America has a serious weight problem—in pets as well as people. Recent U.S. statistics classify about 56% of dogs and 60% of cats as overweight or obese, but unfortunately, the majority of pet owners don’t recognize that their furry pal is carrying excess weight. Our Boca Midtowne Animal Hospital team wants your pet to live a long, happy life, so we explain why pet obesity is problematic and offer advice to keep your pet at a healthy weight.
Pet obesity defined
Obesity is defined as a clinical condition characterized by excessive body fat accumulation that leads to pathology and/or impaired function. Pets are considered overweight when they are 10% to 30% above their ideal body weight and obese when they exceed 30% of their ideal body weight.
Pet obesity complications
You may think your pet’s roly-polyness is cute, but being overweight can result in serious health complications for your four-legged friend. Some common issues associated with excess weight include:
- Osteoarthritis — Excess body weight increases mechanical forces placed on joints, exacerbating cartilage degeneration and arthritis pain. In addition, adipose tissue (i.e., fat) produces inflammatory mediators that aggravate joint inflammation.
- Diabetes — Obese cats commonly develop diabetes, and obese dogs are also at increased risk. In overweight pets, the body cells are more resistant to insulin, which leads to hyperglycemia.
- Kidney disease — Obesity alters renal function and can contribute to kidney disease in pets.
- Cancer — Adipose tissue contains numerous blood vessels and creates inflammation throughout the body that can promote cancer development.
- High blood pressure — Excess fat increases vascular resistance, so the heart has to work harder to pump blood, resulting in high blood pressure.
- Mobility issues — Activity is more difficult for overweight and obese pets.
- Respiratory issues — Excess chest and abdominal cavity fat can inhibit breathing, leading to respiratory difficulty and fatigue.
- Skin conditions — Skin folds develop in overweight and obese pets and provide an excellent environment for pathogens, such as bacteria and fungi, potentially leading to skin infection.
Pet weight status assessment
Scheduling an appointment with our Boca Midtowne Animal Hospital team is the best way to determine whether your pet is overweight or obese. We will not only weigh your pet, but also assess their body condition score (BCS), which is a grading system that provides an objective measurement of your pet’s weight. Factors evaluated include:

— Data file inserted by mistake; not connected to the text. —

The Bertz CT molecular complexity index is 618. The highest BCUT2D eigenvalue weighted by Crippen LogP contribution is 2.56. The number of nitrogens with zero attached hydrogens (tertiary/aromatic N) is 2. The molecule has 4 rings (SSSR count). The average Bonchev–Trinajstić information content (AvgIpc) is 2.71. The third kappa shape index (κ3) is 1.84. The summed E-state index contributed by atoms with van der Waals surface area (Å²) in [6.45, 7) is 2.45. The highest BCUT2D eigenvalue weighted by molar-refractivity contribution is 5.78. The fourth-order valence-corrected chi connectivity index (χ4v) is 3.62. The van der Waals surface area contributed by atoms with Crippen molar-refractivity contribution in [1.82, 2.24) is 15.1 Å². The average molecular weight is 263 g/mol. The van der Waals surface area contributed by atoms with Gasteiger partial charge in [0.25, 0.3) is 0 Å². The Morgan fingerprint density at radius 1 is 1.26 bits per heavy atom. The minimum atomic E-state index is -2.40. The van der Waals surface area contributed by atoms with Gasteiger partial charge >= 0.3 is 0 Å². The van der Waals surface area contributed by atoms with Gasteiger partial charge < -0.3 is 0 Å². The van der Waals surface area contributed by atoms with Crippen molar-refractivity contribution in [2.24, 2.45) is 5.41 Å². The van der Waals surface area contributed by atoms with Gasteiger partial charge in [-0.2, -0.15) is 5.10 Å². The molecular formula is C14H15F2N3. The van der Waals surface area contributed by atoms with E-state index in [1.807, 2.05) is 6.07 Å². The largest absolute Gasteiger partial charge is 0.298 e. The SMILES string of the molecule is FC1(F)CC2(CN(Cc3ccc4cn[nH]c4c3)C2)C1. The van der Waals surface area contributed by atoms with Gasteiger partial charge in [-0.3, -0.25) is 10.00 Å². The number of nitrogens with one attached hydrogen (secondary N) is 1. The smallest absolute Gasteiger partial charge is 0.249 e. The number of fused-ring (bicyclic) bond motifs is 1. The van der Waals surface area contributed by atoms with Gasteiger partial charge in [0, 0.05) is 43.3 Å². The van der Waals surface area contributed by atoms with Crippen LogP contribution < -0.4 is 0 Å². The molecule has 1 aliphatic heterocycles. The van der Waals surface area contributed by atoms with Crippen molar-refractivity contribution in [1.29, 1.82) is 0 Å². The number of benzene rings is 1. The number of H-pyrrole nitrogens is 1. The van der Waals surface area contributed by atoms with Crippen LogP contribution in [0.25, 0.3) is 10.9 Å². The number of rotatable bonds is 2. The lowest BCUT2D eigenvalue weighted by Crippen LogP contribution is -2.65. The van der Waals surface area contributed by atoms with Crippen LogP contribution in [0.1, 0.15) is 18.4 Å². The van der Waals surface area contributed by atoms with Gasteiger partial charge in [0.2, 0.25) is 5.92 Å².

- Ribs — We should be able to feel your pet’s ribs without excessive pressure.
- Waistline — We look at your pet from above while they are standing—they should have a defined waistline that curves in behind the rib cage and is shaped like an hourglass.
- Profile — We look at your pet from the side while they are standing—their abdomen should slant upward from their rib cage to their back legs.
- Specific points — We palpate your pet’s backbone, legs, hips, and pelvis, feeling for excess fat layers.
If your pet is overweight, our team will devise an appropriate, safe weight-loss strategy. Prescription commercial weight-control diets are often helpful for overweight and obese pets, because they keep them satiated while they lose weight. Suddenly restricting your pet’s calories without veterinary guidance can be dangerous and result in serious health complications, so always consult our team before changing your furry pal’s diet.
Pet weight management
Tips to help keep your pet at a healthy weight include:
- Scheduling regular wellness visits — Annual or bi-annual wellness visits help our team track your pet’s weight and detect conditions that may contribute to weight gain before they cause your pet a problem.
- Weighing your pet — Weigh your pet regularly on a baby scale, so you can monitor their body weight.
- Calculating your pet’s caloric needs — Consider your pet’s breed, age, activity level, and spay or neuter status to accurately calculate their daily caloric needs. Online pet calorie calculators that make the process easier are available.
- Measuring your pet’s meal portions — Use a measuring cup or a kitchen scale so your pet’s meal portions are measured accurately, to ensure they receive the correct amount. A few extra pieces of kibble can be a large percentage of extra calories for your cat or small-breed dog.
- Limiting treats — Limit your pet’s treats to 10% of their total daily calories and remember to reduce their meal portion to compensate for treats.
- Exercising your pet — Ensure your pet gets adequate physical exercise. If they spend most of their time sleeping on the couch, start with short walks around your neighborhood, and gradually increase the exercise duration and intensity as they become more fit. Also, don’t forget that cats need exercise, too. Get your cat up and moving with a wand-style toy or laser pointer, and schedule 10 to 15 minutes of play twice a day.
- Using a food puzzle toy — Use a food puzzle toy to make mealtimes more entertaining, which will prevent your pet from gulping down their meal.
- Choosing healthy treats — Avoid high-fat treats, and instead reward your pet with healthy alternatives such as vegetables and fruit.
Contact our Boca Midtowne Animal Hospital team to schedule a weight assessment for your pet, so we can ensure they are fit, svelte, and at an ideal BCS.